Recently, I came across a picture on social media showing a family eating at a restaurant, while their domestic help sat separately nearby without any food. The post has stirred up a bit of controversy, and rightfully so.
This is nothing new in our society. For as long as I can remember, I have seen this happen more times than I could count. Many well-off people take their domestic help to restaurants and social events, mostly so that their children can be taken care of while they eat and enjoy their time with friends and family. The help is not allowed to sit at their table, and are often not given food. Even when they do get a bite or two to eat, it is usually the leftovers.
There are so many glaring problems with this practice. Firstly, in doing so we are denying these fellow human beings – people who tend to our chores and practically raise the children of our families – their dignity. It sends out a message loud and clear that we, the seemingly educated and civilised, are superior to them. We are discriminating against them by refusing them equality as we make them sit separately and not give them the same food we are having.
Stop and think for a moment, how would you feel if you were on the receiving end of such treatment, that too in a public place? Unfortunately, the domestic help are not in a position to say anything due to their socioeconomic status. Their livelihoods depend on being in the good books of the people who treat them as subhuman. Hence, even when not treated with respect, they don't react the way you and I would.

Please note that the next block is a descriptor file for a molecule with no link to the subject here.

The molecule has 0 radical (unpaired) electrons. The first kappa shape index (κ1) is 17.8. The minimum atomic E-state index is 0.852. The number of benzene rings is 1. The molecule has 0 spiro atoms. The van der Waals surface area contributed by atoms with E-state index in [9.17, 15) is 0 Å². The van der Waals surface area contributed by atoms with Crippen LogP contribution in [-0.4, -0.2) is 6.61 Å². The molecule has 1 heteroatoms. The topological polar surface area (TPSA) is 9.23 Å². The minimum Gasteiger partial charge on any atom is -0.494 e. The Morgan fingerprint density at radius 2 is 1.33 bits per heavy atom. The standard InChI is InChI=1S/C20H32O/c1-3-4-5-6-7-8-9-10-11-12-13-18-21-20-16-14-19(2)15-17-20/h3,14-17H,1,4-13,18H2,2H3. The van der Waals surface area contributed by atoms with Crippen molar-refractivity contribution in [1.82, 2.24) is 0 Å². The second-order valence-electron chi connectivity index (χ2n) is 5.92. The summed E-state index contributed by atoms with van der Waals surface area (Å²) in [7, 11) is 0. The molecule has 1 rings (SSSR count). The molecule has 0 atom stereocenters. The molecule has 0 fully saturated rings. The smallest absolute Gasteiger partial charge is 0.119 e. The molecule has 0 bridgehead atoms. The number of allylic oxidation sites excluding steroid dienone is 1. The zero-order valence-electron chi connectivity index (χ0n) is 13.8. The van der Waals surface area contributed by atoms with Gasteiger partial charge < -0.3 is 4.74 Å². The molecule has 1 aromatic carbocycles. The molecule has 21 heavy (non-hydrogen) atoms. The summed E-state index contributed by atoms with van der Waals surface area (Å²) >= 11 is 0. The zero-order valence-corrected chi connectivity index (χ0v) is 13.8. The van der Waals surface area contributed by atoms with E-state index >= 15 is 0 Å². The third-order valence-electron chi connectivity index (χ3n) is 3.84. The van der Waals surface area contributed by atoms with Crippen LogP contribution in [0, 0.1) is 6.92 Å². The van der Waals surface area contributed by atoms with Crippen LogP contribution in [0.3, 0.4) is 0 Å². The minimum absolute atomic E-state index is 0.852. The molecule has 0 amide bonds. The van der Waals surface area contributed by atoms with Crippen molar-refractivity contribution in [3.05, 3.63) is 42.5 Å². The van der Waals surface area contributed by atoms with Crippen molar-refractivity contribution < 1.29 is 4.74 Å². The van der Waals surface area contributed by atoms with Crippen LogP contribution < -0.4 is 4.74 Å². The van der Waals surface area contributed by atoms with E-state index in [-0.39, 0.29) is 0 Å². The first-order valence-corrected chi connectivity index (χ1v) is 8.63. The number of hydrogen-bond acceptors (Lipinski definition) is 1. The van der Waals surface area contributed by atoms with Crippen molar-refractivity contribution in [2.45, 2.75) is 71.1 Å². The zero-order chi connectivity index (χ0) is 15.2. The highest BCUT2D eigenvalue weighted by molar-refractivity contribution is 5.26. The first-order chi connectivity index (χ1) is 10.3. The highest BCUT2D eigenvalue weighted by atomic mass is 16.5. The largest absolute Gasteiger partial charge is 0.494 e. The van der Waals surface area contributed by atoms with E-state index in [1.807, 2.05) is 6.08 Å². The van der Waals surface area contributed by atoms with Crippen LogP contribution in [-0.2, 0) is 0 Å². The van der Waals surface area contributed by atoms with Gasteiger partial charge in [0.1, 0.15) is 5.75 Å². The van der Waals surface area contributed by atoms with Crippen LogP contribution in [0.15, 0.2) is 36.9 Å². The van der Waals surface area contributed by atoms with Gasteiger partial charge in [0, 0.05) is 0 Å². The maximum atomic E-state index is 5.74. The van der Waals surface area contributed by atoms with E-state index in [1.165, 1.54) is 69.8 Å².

But there's more to this horrendous practice than meets the eyes. The children we leave with the domestic help are exposed to this kind of behaviour. As a result, they grow up thinking that this is the norm, and that this kind of behaviour is socially acceptable. In essence, we're planting the seeds of discriminatory attitude in the next generation.
While the public discrimination of the domestic help in restaurants and social events is common, times are changing. There are compassionate people who refrain from such awful practice and treat domestic workers with respect. The good news is, their number is growing. And that is how it should be.
We have a long way to go. It doesn't really take much to be respectful. People working for you are also people, with feelings as you have. Just because fate has not rationed out the resources to them fairly, doesn't mean that we can't do our small bit.
Arman R. Khan is an engineer, a caffeine addict, a dreamer and a culture enthusiast who takes life one day at a time. Follow him on Instagram @arman_rk or send love at firstname.lastname@example.org